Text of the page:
MSU Edges Michigan Tech Despite Struggles

An offensive outburst by Goran Suton in the last two minutes of the game sealed it for MSU

In another sluggish effort, Michigan State managed to pull out a close exhibition game against Michigan Tech 61-55, on Goran Suton's offensive explosion in the last two minutes of the game.

After the Huskies' leading scorer Tim Strom converted a three-point play to bring his team within two at 48-46 with 3:47 left in the game, Suton responded with two free throws and a layup to push the Spartan lead to 52-48.

On the very next offensive possession, Tech left Suton open at the top of the point, as Suton responded by knocking down a three-pointer to make it 55-49 with 1:55 to play. That was the only three-point field-goal that the Spartans made all game, going 1-for-9 overall in the contest.

Suton stole the inbounds pass immediately afterwards and scored another layup, giving him nine points in a span of a minute and a half, putting the Spartans up 57-49 with 1:04 left to play.

"I think MSU's athleticism caught up with us at the end of the game," said Michigan Tech coach Kevin Luke. "Suton hit a huge three and I was happy for him but disappointed for us, because we are Michigan State fans at Michigan Tech."

Suton's scoring burst may have sealed the game, but freshman guard Kalin Lucas continued to impress, leading MSU with 16 points while Drew Neitzel continued to struggle, shooting 5-for-15 for 10 points.

"I think Kalin played very well, I was amazed at how he played defensively," said coach Tom Izzo. "Drew is just struggling; I am not very worried about it because he has been a shooter his whole life and it's hard for our team to be as successful, but a lot of those shots were halfway in."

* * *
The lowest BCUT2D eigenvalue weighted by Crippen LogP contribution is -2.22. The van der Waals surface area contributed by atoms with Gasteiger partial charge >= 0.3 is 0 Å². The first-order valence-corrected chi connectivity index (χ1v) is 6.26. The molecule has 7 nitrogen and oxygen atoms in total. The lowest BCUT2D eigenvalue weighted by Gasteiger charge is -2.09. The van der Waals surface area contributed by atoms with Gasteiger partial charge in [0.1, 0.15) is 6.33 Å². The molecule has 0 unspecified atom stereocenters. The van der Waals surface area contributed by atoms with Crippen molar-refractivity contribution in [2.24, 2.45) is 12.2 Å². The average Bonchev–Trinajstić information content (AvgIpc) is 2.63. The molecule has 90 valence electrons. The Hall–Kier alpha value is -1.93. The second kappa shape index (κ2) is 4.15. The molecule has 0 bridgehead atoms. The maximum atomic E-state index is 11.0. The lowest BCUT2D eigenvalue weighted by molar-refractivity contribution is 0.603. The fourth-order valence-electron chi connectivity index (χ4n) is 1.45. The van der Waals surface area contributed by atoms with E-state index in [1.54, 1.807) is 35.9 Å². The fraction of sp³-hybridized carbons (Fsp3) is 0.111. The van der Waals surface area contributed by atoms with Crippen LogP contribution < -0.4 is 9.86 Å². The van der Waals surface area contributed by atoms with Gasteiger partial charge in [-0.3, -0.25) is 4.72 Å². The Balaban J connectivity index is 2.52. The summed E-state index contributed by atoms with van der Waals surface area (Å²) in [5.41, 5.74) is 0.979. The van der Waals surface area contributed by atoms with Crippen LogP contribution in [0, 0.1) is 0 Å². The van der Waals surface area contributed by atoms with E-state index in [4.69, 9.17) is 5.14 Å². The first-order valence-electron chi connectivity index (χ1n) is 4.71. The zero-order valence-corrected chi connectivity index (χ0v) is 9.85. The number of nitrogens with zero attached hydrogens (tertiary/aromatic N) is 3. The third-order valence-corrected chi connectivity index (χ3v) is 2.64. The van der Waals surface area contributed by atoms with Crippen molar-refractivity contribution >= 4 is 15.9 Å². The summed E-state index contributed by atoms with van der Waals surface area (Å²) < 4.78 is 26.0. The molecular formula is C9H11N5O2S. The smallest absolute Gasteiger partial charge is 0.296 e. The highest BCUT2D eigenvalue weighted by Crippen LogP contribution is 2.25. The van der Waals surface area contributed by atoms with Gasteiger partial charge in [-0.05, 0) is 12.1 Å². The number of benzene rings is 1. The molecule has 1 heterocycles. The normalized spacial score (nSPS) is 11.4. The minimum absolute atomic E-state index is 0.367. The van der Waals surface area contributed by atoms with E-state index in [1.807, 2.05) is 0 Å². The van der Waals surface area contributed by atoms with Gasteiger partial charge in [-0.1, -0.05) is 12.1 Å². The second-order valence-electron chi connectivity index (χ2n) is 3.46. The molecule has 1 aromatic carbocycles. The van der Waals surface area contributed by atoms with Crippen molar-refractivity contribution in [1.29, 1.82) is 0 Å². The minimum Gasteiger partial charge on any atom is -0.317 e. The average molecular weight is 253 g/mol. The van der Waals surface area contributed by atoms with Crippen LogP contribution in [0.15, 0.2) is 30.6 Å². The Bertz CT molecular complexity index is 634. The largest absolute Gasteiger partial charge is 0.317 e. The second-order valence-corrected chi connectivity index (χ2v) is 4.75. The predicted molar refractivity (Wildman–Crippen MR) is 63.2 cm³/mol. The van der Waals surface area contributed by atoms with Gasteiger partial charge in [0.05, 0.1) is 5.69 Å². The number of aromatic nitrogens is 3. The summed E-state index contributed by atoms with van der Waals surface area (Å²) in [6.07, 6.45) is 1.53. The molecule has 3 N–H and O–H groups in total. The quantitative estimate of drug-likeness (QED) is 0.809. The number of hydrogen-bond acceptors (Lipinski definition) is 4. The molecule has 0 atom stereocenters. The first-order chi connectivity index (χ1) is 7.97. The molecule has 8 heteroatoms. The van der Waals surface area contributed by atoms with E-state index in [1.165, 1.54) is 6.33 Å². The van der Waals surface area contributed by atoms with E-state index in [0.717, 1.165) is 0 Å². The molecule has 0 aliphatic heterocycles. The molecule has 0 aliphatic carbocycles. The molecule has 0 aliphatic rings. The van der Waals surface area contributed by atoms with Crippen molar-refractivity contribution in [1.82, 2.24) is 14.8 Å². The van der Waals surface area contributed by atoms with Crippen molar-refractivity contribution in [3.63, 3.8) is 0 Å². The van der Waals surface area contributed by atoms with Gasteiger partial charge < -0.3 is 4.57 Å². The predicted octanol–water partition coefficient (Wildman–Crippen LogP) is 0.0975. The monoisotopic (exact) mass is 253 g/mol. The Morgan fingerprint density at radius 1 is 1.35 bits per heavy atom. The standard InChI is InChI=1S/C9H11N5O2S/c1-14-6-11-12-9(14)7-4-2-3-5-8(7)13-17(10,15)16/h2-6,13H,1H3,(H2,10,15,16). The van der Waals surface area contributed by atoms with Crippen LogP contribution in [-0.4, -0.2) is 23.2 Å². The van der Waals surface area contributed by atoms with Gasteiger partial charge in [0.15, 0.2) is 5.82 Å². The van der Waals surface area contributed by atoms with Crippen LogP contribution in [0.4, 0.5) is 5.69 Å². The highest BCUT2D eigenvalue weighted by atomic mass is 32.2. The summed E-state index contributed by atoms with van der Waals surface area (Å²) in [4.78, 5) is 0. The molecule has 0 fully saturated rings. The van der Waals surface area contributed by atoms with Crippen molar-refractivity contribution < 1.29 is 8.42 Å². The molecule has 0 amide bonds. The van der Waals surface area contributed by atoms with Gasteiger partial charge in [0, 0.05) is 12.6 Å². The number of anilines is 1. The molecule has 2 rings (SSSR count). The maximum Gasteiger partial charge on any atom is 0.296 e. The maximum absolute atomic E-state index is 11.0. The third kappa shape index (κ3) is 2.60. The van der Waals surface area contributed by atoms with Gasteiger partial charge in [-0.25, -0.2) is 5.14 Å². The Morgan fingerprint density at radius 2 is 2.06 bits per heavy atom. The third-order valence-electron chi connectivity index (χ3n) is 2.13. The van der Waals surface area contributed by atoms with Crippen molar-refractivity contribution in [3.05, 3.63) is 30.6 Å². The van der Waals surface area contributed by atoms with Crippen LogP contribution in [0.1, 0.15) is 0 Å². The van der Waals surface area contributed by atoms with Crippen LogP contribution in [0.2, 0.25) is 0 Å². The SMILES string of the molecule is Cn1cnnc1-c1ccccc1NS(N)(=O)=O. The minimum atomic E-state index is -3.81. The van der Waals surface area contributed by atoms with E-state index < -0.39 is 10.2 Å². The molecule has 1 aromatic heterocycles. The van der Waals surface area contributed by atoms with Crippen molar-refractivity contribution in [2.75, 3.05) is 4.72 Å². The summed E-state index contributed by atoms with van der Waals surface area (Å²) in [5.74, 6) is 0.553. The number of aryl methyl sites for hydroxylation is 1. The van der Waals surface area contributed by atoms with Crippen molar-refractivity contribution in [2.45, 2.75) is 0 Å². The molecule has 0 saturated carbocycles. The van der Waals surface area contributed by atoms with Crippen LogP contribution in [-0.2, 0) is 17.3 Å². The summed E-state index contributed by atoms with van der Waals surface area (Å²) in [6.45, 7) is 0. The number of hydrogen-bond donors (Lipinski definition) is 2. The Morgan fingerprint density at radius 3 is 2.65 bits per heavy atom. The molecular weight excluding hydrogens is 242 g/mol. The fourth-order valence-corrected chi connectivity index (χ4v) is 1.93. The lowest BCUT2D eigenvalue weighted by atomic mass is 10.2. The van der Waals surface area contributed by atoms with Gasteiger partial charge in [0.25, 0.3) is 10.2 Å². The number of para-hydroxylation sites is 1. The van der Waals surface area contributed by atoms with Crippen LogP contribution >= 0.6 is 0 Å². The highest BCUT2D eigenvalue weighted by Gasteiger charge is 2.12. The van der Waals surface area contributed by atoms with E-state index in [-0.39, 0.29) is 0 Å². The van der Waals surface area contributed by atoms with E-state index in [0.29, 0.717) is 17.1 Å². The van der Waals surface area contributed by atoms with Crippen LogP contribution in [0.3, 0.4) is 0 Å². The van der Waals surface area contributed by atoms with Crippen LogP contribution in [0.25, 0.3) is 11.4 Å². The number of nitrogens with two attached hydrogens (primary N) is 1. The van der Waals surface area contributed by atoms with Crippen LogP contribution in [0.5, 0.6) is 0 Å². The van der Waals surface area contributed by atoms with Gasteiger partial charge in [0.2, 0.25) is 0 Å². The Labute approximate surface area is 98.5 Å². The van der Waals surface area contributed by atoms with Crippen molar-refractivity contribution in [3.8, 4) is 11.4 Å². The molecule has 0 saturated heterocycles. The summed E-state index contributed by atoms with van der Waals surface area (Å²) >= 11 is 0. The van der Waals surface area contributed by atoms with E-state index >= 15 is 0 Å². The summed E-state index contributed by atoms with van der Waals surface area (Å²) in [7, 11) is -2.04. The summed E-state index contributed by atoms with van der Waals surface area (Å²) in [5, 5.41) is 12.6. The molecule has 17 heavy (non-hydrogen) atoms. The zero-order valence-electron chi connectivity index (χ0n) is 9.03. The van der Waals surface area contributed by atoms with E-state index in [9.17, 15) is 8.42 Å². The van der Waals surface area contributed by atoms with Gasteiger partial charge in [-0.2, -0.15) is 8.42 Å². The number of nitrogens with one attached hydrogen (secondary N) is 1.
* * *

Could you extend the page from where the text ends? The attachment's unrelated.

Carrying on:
It was a 29-22 halftime lead for MSU as they shot 37.5 percent in the first half but improved in the second half, shooting 45.8 percent from the field.

Suton finished with 15 points on the game, joining Neitzel and Lucas as the only Spartans in double-figures.

Strom was the only player in double-figures for the Huskies, finishing with 17 points. Michigan Tech shot 34 percent from the field on the game, shooting more than half of their field goal attempts from long range.

One of the biggest factors in the game for MSU was a player who was a non-factor on the court, as Raymar Morgan was in street clothes for the game.

In a last minute game-day decision, Morgan did not dress because of academic issues, according to Izzo.

In Morgan's absence, Izzo experimented with many smaller lineup combinations, playing four guards at once in the first half.

Isaiah Dahlman saw action at the four in Morgan's absence, playing with fellow guards Neitzel, Travis Walton and Lucas, with Drew Naymick playing center.

With his team still trying to find some identity on the court, Izzo believes that the team will get it going, and is showing signs of improvement with every game, but he never expected MSU's two exhibition games to be such struggles.

"I thought we would play well in our exhibition games, but we are just still trying to play a lot of people and we should be able to pair it down some now but we've got to get everybody back and we're going to have to do that for next week."

Tech coach Kevin Luke spoke about Michigan State's struggles after the game as well.

"I don't know if I would call it a struggle, it's more of a transition. For us, I do think it's really easy to scout this team because we know that we have to try and put all our focus on Drew (Neitzel) at this point. And Neitzel is going to get his points and (Kalin) Lucas is going to get his points," said Luke.

"When those young kids come of age and feel a little more comfortable, I don't think there's going to be struggle," added Luke.

Amidst all of the positives and negatives through the two exhibition games, the fact is, that MSU must open their regular season on Tuesday night against Chicago State, whether they are ready or not, but there might have been one important thing to get out of these first two games, if only Drew Neitzel can get going, then the whole team has the potential to get up and rally around their All-American senior leader.

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